O’Brien, the Teamsters, TDU, and the Labor Left: A Controversy


An important discussion is taking place among Teamster activists and others in the labor movement and on the left about the leadership of Sean O’Brien, president of the Teamsters union. It is also a conversation about the role being played by Teamsters for a Democratic Union, for decades the voice of reform in the union. The debate involves rank-and-filers who have for years been involved in the union, labor intellectuals long associated with building a more democratic and militant labor movement, and socialist activists in the union and the reform movement.

The questions are: Is O’Brien a genuine reformer? Is TDU playing the critical role it might play in orienting activists in the reform movement? Are DSA and other leftists in the union contributing to building an independent rank-and-file movement?

Unfortunately, O’Brien is attempting to suppress this debate, while TDU prefers to ignore or to exclude it. The discussion, dispersed among various websites and social circles, is an important one and deserves a venue.

Teamster Dissidents

The debate about O’Brien and TDU  could be ignored until three long-time Teamster activists—Tom Leedham, Tim Sylvester, and Bill Zimmerman–published a stinging critique of both O’Brien and TDU in Counterpunch on February 22, 2024. The three have a total of  about 120 years of involvement in the union and decades working for union reform. Tom Leedham has been a Teamster since 1977 and has served at every level of Teamster leadership. He was TDU’s candidate for Teamster President opposing James Hoffa, Jr. in three elections in 1998, 2001 and 2006. Tim Sylvester is a 42-year member of Teamster Local 804 where he was a shop steward, organizer, convention delegate and two term President. He was a candidate for General Secretary Treasurer in 2016. Bill Zimmerman is a 36-year retired Teamster who is still active. He served as a union Steward, Vice President, and President of Teamsters Local 206.

The three veteran Teamsters created a website called teamsterlink.org where union members could post information, offer opinions, and discuss their union. Teamster link also engaged in investigative journalism, revealing the Teamsters $45,000 contribution to the Republican National Committee and the O’Brien administration’s firing by e-mail of dozens of the union’s staff members, “without warning, severance, or health care.”

Faced with a democratic forum where the members could carry on discussions of their union, Teamster President O’Brien hired the Nixon Peabody law firm to shut it down. The three veterans describe the firm and its case:

Nixon Peabody is a law firm that brags about their ability to bust-unions. They have impressive clients, including Donald J Trump, a list of union hating corporations, anti-union politicians and Sean O’Brien and the International Brotherhood of Teamsters. Nixon Peabody on behalf of the IBT is claiming ownership of the word Teamster and virtually any extension of that word.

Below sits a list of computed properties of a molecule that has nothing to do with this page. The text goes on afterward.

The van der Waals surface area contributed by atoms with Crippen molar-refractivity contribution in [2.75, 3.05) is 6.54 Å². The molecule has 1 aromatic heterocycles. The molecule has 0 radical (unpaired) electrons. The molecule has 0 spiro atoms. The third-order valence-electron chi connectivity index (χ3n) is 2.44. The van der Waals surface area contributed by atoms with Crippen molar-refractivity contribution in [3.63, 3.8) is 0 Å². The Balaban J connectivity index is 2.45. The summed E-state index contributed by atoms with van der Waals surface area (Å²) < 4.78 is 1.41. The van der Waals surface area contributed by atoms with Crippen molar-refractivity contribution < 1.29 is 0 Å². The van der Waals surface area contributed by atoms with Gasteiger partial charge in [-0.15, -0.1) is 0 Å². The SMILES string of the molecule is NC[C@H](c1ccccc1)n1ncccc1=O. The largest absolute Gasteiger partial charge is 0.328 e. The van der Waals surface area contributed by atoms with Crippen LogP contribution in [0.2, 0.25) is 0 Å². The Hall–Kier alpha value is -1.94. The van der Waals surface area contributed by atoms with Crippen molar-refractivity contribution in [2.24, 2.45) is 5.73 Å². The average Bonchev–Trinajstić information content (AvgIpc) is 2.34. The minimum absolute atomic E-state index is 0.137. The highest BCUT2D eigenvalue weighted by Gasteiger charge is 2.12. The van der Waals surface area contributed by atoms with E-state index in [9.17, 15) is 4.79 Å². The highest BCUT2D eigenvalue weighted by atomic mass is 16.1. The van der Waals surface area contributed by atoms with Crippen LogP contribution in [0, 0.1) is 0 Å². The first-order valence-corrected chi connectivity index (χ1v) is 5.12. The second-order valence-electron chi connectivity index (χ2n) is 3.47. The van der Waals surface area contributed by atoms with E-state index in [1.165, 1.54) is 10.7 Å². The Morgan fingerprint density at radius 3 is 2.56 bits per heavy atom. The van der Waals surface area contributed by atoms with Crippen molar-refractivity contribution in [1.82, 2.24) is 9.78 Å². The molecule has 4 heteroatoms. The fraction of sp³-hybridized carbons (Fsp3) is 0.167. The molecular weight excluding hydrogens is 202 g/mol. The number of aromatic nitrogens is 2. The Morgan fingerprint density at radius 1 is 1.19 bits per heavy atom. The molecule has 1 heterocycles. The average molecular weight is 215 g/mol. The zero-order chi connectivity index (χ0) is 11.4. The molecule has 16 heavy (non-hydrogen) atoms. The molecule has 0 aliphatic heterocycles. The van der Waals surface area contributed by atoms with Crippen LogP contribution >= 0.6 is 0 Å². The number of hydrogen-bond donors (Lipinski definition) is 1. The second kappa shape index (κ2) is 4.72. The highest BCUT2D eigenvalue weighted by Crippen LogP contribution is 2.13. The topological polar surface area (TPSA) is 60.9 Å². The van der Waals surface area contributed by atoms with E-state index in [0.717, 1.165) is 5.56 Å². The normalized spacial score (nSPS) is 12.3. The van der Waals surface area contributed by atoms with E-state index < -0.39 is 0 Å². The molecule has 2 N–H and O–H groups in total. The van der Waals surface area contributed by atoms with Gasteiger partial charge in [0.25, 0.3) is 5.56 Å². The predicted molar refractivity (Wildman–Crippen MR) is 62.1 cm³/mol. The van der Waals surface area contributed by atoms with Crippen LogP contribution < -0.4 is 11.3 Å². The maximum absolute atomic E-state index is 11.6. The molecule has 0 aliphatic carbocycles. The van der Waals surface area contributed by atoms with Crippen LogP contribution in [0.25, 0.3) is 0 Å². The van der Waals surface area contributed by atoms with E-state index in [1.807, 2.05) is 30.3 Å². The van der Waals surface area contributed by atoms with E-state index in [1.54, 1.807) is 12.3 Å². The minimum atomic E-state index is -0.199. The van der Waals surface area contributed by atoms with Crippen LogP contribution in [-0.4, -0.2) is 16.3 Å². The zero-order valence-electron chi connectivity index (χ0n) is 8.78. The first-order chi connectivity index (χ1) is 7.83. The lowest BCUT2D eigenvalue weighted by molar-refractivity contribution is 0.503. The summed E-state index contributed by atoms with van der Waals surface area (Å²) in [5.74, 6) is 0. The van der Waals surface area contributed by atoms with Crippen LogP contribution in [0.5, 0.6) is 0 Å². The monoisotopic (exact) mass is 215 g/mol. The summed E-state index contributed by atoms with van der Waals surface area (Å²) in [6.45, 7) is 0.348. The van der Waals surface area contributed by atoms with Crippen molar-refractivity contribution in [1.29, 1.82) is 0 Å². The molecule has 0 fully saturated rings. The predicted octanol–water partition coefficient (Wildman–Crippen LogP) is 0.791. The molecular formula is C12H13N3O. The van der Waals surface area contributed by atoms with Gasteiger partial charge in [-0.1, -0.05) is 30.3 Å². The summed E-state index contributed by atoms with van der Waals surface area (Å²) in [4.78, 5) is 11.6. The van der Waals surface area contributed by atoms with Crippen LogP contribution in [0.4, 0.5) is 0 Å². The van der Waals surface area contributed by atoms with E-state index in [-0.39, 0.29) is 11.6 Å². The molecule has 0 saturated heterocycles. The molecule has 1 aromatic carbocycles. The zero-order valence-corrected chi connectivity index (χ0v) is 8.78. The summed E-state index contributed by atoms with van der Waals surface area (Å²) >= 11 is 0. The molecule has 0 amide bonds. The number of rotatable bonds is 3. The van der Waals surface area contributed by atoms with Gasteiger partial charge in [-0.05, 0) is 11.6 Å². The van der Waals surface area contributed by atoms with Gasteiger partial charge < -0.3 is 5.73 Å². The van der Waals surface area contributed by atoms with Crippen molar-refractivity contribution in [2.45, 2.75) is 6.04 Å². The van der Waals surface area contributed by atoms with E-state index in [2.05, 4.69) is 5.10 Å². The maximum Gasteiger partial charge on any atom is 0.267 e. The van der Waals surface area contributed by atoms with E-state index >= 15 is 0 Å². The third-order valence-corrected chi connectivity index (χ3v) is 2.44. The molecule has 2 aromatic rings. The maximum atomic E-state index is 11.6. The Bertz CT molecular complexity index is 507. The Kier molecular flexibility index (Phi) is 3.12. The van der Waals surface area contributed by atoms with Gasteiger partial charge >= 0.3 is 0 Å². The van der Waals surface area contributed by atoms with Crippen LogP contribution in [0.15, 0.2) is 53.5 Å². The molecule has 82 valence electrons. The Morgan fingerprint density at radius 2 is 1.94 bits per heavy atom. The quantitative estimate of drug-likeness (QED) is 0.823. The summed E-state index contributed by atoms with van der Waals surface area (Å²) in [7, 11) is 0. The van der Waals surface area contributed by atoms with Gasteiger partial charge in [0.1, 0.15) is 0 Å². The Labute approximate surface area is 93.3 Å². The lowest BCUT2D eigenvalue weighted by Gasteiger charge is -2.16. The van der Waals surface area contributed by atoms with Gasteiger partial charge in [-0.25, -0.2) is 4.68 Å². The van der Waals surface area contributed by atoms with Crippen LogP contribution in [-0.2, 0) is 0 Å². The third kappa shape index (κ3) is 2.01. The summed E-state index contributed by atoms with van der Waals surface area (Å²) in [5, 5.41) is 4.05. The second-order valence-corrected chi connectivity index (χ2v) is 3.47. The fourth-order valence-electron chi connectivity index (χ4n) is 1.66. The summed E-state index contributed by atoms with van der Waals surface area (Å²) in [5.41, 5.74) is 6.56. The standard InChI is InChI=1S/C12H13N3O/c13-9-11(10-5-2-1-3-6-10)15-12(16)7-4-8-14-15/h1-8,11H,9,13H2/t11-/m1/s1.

Then, Tom Leedham explained in a phone interview, the Teamsters

…sent demands to both Apple and Google that they disable the teamsterlink apps that allow members to communicate on the forum. As we’ve maintained from the beginning, if the Teamster leadership is willing to waste dues money in this attack on free speech we cannot match their vast resources, but we will not go away. We will modify the site, create a new URL and continue to publish the truth about our union.

The Role of TDU

In their article, Leedham, Sylvester, and Zimmerman also criticize TDU, writing that, “Teamsters for a Democratic Union, once considered the watchdog is now the propaganda wing of the O’Brien IBT.” TDU has over the last two years become a virtually uncritical supporter and promoter of O’Brien.

As Joe Allen, a former Teamster, journalist, and union historian, reports in an article on Medium, a young, leftist Teamster and TDU activist with another website called Teamster Mobilize, was excluded from the TDU Convention because of her critical opinions. Allen writes:

The TDU convention was by-and-large a pretty ho-hum affair, except for the efforts of Teamsters Mobilize (TM), a small network of activists, to discuss several important issues, including a resolution calling for a ceasefire in Gaza. For their worthwhile efforts, one member of TM was banned from the convention, while others were told they couldn’t hand out any of their literature. You can watch an extensive interview with TM members about their convention experience here.

For many years, the TDU staff led by Ken Paff, now formally retired but still playing an active role, and David Levin, have heavily policed attendance at the convention and stifled any critical debate and discussion. This year, Levin banned Chantelle (also known as Audrey in her articles), a UPS part-timer, from the convention even after she registered, because she wrote a criticism of TDU in Cosmonaut. No criticism of TDU is allowed to be debated at the convention, and great efforts were and are made behind the scenes to ensure that only positive stories of TDU are published in the media.

Left Intellectuals

Long-time left intellectuals such as Kim Moody and Sam Gindin, both associated with the fight for reform in the labor movement, have also criticized O’Brien. Moody, a former editor and director of Labor Notes, the labor newspaper and education center, wrote a piece titled, “Why the Rush to Settle?,” an article critical of O’Brien’s handling of the UPS contract. Moody wrote in the September-October issue of Against the Current, beginning rather sarcastically,

Three hundred and forty thousand Teamsters at UPS will not join the “hot summer’s” rising tide of strikes. Despite militant rhetoric from the leaders and the most massive rank-and-file strike preparations ever, the strike at logistics giant UPS that would undo the James Hoffa legacy of surrender to UPS, sound a Joshua-level blast that would bring down the walls of Amazon to unionization, and set new standards for the entire labor movement, was cancelled without further notice.

Moody conceded that O’Brien had negotiated a contract superior to those handled by James Hoffa, Jr., but notes that: